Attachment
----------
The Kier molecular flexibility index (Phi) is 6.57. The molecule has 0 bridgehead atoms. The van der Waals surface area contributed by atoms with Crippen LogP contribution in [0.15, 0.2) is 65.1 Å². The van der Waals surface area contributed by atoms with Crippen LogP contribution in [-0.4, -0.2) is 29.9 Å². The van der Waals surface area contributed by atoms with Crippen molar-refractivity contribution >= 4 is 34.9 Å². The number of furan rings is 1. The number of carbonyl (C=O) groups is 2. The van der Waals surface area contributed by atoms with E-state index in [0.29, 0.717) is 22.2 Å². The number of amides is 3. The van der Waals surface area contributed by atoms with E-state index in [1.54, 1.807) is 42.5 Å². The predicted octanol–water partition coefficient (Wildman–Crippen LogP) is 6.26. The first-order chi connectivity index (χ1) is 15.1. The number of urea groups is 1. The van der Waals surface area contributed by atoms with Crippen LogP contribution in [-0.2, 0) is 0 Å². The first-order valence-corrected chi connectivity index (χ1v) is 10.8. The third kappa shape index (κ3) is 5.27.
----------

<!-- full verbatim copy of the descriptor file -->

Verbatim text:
The Kier molecular flexibility index (Phi) is 6.57. The molecule has 0 bridgehead atoms. The van der Waals surface area contributed by atoms with Crippen LogP contribution in [0.15, 0.2) is 65.1 Å². The van der Waals surface area contributed by atoms with Crippen LogP contribution in [-0.4, -0.2) is 29.9 Å². The van der Waals surface area contributed by atoms with Crippen molar-refractivity contribution >= 4 is 34.9 Å². The number of furan rings is 1. The number of carbonyl (C=O) groups is 2. The van der Waals surface area contributed by atoms with E-state index in [0.29, 0.717) is 22.2 Å². The number of amides is 3. The van der Waals surface area contributed by atoms with E-state index in [1.54, 1.807) is 42.5 Å². The predicted octanol–water partition coefficient (Wildman–Crippen LogP) is 6.26. The first-order chi connectivity index (χ1) is 15.1. The number of urea groups is 1. The van der Waals surface area contributed by atoms with Crippen LogP contribution in [-0.2, 0) is 0 Å². The first-order valence-corrected chi connectivity index (χ1v) is 10.8. The third kappa shape index (κ3) is 5.27.